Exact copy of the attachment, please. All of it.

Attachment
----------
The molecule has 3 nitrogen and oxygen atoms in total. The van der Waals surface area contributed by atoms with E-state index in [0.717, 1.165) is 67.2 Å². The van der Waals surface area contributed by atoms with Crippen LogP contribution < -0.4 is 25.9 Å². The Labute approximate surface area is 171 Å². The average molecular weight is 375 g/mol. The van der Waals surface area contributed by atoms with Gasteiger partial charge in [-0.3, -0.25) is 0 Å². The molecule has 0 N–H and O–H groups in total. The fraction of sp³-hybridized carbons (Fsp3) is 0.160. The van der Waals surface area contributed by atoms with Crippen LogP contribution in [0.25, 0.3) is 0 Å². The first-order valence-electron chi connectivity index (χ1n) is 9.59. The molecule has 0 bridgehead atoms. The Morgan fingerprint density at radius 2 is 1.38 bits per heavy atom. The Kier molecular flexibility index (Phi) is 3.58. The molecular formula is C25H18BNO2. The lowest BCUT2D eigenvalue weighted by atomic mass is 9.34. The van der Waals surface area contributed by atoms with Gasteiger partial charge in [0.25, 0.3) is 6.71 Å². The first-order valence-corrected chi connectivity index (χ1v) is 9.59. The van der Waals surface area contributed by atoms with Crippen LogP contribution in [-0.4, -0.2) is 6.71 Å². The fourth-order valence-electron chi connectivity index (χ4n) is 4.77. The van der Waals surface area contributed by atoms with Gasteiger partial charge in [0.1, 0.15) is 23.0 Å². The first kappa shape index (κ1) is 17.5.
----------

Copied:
The molecule has 3 nitrogen and oxygen atoms in total. The van der Waals surface area contributed by atoms with E-state index in [0.717, 1.165) is 67.2 Å². The van der Waals surface area contributed by atoms with Crippen LogP contribution < -0.4 is 25.9 Å². The Labute approximate surface area is 171 Å². The average molecular weight is 375 g/mol. The van der Waals surface area contributed by atoms with Gasteiger partial charge in [-0.3, -0.25) is 0 Å². The molecule has 0 N–H and O–H groups in total. The fraction of sp³-hybridized carbons (Fsp3) is 0.160. The van der Waals surface area contributed by atoms with Crippen LogP contribution in [0.25, 0.3) is 0 Å². The first-order valence-electron chi connectivity index (χ1n) is 9.59. The molecule has 0 bridgehead atoms. The Morgan fingerprint density at radius 2 is 1.38 bits per heavy atom. The Kier molecular flexibility index (Phi) is 3.58. The molecular formula is C25H18BNO2. The lowest BCUT2D eigenvalue weighted by atomic mass is 9.34. The van der Waals surface area contributed by atoms with Gasteiger partial charge in [0.25, 0.3) is 6.71 Å². The first-order valence-corrected chi connectivity index (χ1v) is 9.59. The van der Waals surface area contributed by atoms with Crippen LogP contribution in [-0.4, -0.2) is 6.71 Å². The fourth-order valence-electron chi connectivity index (χ4n) is 4.77. The van der Waals surface area contributed by atoms with Gasteiger partial charge in [0.1, 0.15) is 23.0 Å². The first kappa shape index (κ1) is 17.5.